NEO Domains

This is not really a distinct big 5 system from the NEO. It is by the same researchers and uses the same data but groups all the items into the most important items for each trait, without grouping those items into facets. This is a subtly different system to the NEO but is essentially the same system organised in a different manner. This does not appear to be a particularly significant system. The 6 facet version of the NEO is far more popular.


This system dates from the mid 90s. Every big 5 item ("I have wild flights of fantasy" etc.) has some degree of correlation with each of the 5 traits. Generally speaking, items are used to indicate the trait with which they have the highest correlation, in order to establish an overall score for that trait. The basic method of the big 5 is to use these most highly correlated items to identify supposedly independent, distinct personality traits. AB5C takes a more complex approach and instead is structured in a manner that specifically identifies the top 2 most highly correlated traits for each item. For example, in most big 5 systems, the item "have fun" belongs to Extraversion, but in AB5C, this item belongs primarily to High Extraversion and secondarily to low Neuroticism. AB5C tells you not only the trait with which an item is most highly correlated but also the trait with which it is second most highly correlated. If you type someone who says they "like to have fun" or "People say I am lots of fun", with the other systems you might want to add a point to their extraversion score, whereas with AB5C, you might want to add a point to their extraversion score and also subtract half a point from their neuroticism score. This is a far more complex and challenging way of utilising the big 5. You may find that AB5C is a system that you refer to on occasion to try and place characteristics that don't quite fit within any one specific trait. It certainly is not the most helpful resource for new initiates but it is a useful resource nonetheless.


Arguably not a version of the big 5 because it technically has 6 traits, but in practice the underlying methodology is the same and most of the traits are virtually the same. The main difference is that Agreeableness has been divided into separate traits, Agreeableness and Honesty-Humility. There are some other small disagreements with the big 5 (e.g. Anger is featured more as a component of low agreeableness instead of high neuroticism). Because it divides the traits slightly differently this is again another system that is perhaps not the best choice for using as one's default big 5 system, but rather as a resource that can develop one's understanding of the big 5 and indicate the relative strength and importance of facets in each big 5 system. For example, the fact that anger is placed under agreeableness might lead you to place less value in anger when calculating someone's neuroticism and might even lead you to lower their agreeableness score slightly. Not every system in this Big 5 wiki can be used as a standalone system but all of them can be used to clarify the most accurate way to calculate big 5 scores. Every system is measuring the same subject (human personality) using the same method (mean item intercorrelations). If you wish to analyse someone as accurately as possible, the goal in applying the big five should be to use these systems to figure out the most accurate picture of the actual structure of human personality. This approach will optimise your understanding of human beings far more than dogmatically adhering to one version of the big 5 at the exclusion of all the others.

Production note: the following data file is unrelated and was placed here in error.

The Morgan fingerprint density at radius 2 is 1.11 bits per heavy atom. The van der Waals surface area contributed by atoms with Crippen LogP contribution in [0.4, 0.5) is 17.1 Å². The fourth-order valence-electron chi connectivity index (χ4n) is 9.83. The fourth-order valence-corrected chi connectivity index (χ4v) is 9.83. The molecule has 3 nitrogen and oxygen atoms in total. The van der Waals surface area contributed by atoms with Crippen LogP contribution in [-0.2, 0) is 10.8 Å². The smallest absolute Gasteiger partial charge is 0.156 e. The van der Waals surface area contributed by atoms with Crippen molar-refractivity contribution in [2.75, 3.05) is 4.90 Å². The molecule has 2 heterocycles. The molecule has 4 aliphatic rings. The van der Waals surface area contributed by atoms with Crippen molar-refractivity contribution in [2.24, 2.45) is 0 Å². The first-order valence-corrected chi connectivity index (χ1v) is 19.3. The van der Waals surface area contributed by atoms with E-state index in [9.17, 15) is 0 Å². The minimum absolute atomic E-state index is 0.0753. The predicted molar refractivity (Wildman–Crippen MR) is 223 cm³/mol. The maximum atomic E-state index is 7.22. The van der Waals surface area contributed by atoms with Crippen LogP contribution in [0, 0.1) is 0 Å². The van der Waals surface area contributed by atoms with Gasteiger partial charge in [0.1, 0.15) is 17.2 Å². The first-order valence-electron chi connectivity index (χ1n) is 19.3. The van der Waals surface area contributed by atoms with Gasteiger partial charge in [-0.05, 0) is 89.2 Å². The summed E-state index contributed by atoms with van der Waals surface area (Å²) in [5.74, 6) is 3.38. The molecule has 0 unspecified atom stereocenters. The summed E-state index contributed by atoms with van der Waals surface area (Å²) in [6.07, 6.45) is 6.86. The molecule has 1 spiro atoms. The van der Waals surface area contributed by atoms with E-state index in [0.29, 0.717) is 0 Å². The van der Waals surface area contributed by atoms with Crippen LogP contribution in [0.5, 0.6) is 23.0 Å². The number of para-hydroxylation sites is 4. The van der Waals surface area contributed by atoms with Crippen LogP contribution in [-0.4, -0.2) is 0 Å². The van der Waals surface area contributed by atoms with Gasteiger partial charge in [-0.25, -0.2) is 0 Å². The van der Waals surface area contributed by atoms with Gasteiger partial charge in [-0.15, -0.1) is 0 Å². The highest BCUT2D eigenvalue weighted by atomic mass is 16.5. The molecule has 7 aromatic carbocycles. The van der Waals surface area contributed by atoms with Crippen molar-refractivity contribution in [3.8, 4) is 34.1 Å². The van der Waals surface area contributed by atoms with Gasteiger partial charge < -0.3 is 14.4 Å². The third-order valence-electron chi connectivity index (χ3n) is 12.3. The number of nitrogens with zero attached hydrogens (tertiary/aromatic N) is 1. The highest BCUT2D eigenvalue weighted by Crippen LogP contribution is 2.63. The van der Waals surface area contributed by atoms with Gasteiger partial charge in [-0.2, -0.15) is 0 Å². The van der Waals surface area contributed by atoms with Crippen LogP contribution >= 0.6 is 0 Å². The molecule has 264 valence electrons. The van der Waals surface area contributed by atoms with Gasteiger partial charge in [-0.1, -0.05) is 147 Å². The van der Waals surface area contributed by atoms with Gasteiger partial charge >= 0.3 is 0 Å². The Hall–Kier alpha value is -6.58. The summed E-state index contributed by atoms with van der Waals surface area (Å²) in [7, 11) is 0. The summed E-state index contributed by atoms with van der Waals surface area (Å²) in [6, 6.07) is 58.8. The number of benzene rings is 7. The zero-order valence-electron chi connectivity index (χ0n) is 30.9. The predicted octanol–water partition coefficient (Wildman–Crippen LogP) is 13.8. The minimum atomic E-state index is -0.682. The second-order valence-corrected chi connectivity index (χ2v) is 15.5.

The most modern version of the big 5 on this wiki, which dates from 2007. This one builds upon NEO and AB5C and uses these systems to find a level between facets and traits. 6 facets combine into 2 aspects, which combine into a single trait. This one excludes some of the more contentious facets from the NEO, facets not used in HEXACO or AB5C (e.g. Liberalism (openness)). It offers a more precise, more accurate, more focussed summary of the big 5 traits at the expense of being comprehensive. A BFAS result will tell you less about a person overall (because it measures fewer elements) but will give you a much more accurate and reliable summary of that person's big 5 tendencies (because it focusses on the most reliable or legitimate elements). This system is sometimes dismissed as being "shallow" but this isn't really fair. Each trait still summarises between 3 and 5 of the 6 NEO facets. It would be an error to assume that this "2 aspect" system is only covering 1/3 of the same personality territory as the "6 facet" system. It does undeniably cover less ground though. Some of the other systems (HEXACO and AB5C) would make poor choices as a default system. NEO and BFAS are your best options for a default system. NEO offers more expansive definitions with lower construct validity (the degree to which all these items and facets are accurately describing truly independent traits), BFAS offers a less comprehensive summary with higher reliability. Which of those two systems is the better choice is a subjective decision but it is worth simply pointing out that the BFAS is a much more modern system that draws on a much larger body of research than the NEO. It is also worth recommending to those users who wish to memorise a big 5 system rather than having to constantly refer back to resources. It is a lot easier to remember 10 aspects than 30 facets.